As our climate changes, the risk of injury, illness, and death from the resulting heat waves, wildfires, intense storms, and floods rises.
See how global warming is affecting health in The Netherlands—and find other hot spots with health impacts on the Climate Hot Map.
- Extreme heat. If high temperatures, especially when combined with high relative humidity, persist for several days (heat waves), and if nighttime temperatures do not drop, extreme heat can be a killer. Of all climate-related projections by scientists, rising temperatures are the most robust. Higher temperatures are also the most influenced by human behavior: the fewer heat-trapping emissions we release into the atmosphere, the cooler we can keep our planet. Because winter temperatures are rising faster than summer ones, cold-related deaths are likely to decline.
- "Natural" disasters. Projected changes in temperature and precipitation under global warming are likely to lead to other effects that threaten human health and safety. For example, changing precipitation patterns and prolonged heat can create drought, which can cause forest and peat fires, putting residents and firefighters in danger. However, a warming atmosphere also holds more moisture, so the chance of extreme rainfall and flooding continues to rise in some regions with rain or snow. In many heavily populated areas, sea-level rise is more likely to put people in the path of storm surges and coastal flooding. Warmer ocean waters may spawn more intense tropical hurricanes and typhoons while ocean cycles continue to be a factor in the frequency of tropical cyclones.
- Poor air quality. Three key ingredients—sunlight, warm air, and pollution from power plants and cars burning coal and gasoline—combine to produce ground-level ozone (smog), which humans experience as poor air quality. Higher air temperatures increase smog, if sunlight, fossil fuel pollution, and air currents remain the same.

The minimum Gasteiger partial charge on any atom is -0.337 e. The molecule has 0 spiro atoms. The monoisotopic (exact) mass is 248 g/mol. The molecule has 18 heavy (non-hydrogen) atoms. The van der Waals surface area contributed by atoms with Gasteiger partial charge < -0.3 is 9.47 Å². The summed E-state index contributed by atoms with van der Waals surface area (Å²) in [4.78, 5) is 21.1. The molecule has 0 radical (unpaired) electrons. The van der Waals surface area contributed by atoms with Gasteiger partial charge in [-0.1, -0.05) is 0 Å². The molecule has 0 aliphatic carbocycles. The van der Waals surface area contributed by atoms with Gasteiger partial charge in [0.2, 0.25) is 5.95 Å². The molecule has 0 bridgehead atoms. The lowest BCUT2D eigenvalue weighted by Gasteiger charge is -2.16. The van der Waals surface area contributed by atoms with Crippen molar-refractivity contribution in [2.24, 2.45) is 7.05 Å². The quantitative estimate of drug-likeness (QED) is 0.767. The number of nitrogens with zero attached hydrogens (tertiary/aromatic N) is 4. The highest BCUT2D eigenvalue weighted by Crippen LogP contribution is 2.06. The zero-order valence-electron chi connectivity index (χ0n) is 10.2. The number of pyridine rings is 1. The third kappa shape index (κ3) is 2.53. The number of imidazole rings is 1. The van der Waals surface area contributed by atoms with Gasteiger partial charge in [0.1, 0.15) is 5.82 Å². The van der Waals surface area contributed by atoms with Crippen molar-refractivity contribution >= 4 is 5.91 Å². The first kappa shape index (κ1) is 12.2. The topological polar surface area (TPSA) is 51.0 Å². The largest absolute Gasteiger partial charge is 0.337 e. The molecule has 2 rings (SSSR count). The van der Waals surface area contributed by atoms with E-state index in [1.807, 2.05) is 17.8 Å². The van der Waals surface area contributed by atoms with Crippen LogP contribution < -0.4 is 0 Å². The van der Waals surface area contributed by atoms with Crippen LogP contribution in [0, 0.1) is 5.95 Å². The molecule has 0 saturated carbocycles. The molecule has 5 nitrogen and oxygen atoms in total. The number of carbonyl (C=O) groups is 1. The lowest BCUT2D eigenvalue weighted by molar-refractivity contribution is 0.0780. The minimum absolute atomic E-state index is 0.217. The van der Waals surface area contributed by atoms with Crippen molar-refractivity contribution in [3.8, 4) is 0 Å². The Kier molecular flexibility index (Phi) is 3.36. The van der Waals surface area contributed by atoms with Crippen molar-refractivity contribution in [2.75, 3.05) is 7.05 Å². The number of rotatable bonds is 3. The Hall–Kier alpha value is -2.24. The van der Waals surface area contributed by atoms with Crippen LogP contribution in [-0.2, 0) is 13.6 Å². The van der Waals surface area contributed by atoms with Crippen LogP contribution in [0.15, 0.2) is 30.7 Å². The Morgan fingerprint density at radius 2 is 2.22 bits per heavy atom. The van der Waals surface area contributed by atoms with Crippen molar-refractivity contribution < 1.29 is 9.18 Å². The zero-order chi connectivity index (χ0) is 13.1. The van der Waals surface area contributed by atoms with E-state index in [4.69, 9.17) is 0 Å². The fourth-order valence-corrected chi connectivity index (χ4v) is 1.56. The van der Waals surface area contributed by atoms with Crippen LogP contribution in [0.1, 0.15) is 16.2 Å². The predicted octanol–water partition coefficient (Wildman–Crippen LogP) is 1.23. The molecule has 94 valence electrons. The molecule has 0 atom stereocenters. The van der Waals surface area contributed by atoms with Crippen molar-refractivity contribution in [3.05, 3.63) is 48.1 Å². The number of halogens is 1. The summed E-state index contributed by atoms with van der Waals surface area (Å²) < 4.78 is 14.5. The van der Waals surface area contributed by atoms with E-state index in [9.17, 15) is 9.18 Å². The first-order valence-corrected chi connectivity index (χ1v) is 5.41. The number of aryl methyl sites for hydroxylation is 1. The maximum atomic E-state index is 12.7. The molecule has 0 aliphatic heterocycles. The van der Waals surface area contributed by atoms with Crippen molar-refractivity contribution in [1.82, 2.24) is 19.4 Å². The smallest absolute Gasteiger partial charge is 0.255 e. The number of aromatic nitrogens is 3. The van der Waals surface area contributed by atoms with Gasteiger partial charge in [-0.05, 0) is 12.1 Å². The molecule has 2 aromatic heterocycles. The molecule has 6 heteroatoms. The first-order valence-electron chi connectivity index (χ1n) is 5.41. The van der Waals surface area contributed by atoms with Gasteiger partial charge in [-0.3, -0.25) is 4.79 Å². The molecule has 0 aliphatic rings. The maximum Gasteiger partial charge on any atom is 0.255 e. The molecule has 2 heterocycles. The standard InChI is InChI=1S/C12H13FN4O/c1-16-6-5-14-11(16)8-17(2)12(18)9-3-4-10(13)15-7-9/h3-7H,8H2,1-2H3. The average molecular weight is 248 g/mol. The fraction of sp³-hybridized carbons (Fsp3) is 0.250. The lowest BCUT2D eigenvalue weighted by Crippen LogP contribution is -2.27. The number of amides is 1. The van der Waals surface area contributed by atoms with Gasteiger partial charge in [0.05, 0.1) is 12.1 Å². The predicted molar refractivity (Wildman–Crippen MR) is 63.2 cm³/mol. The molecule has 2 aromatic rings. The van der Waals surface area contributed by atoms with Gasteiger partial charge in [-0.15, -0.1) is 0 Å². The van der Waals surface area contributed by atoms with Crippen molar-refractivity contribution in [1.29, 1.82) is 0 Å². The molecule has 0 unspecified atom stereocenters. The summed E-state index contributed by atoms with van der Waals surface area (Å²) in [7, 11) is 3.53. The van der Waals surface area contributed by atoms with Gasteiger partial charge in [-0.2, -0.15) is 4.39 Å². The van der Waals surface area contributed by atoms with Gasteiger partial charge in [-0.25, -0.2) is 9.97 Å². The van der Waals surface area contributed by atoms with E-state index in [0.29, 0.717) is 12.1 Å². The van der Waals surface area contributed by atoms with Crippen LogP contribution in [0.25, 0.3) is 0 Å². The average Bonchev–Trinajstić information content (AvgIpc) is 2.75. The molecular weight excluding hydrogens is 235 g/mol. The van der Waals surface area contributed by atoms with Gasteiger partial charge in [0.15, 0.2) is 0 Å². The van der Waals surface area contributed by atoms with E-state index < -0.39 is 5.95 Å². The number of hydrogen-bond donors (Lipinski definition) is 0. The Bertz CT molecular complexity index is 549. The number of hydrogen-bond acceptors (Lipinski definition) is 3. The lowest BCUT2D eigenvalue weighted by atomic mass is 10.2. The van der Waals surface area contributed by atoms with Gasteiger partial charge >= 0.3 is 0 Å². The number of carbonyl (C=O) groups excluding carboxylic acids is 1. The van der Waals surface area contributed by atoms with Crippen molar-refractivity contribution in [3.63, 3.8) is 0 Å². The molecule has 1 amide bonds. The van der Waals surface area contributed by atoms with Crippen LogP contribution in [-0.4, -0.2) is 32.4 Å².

- Allergens and other nuisances. Warmer temperatures and higher concentrations of carbon dioxide in the atmosphere stimulate some plants to grow faster, mature earlier, or produce more potent allergens. Common allergens such as ragweed seem to respond particularly well to higher concentrations of CO2, as do pesky plants such as poison ivy. Allergy-related diseases rank among the most common and chronic illnesses that can lead to lower productivity.
- Spreading diseases. Scientists expect a warmer world to bring changes in "disease vectors"—the mechanisms that spread some diseases. Insects previously stopped by cold winters are already moving to higher latitudes (toward the poles). Warmer oceans and other surface waters may also mean severe cholera outbreaks and harmful bacteria in certain types of seafood. Still, changes in land use and the ability of public health systems to respond make projecting the risk of vector-borne disease particularly difficult.
People do not bear the health risks of climate change equally because:
- Climate trends differ by region. People who live in floodplains, for example, are more likely to see river or coastal flooding. Similarly, people who live in regions with poor air quality today are at greater risk from poor air quality days in the future.
- Some people are more vulnerable to illness or death. Young children, the elderly, and those who are already ill are less able to withstand high temperatures and poor air quality, for example. Temperature extremes and smog hit people with heart and respiratory diseases, including asthma, particularly hard.
- Wealthy nations are more likely to adapt to projected climate change and recover from climate-related disasters than poor countries . Even within nations, less economically fortunate individuals are more vulnerable because they are less likely to have air conditioning and well-insulated homes, and because they have fewer resources to escape danger.
Better planning—through investments in infrastructure and public health strategies—can help communities become more resilient in a warming world. However, the costs of coping with health risks linked to severe climate change are often higher than the costs of curbing heat-trapping emissions in the first place.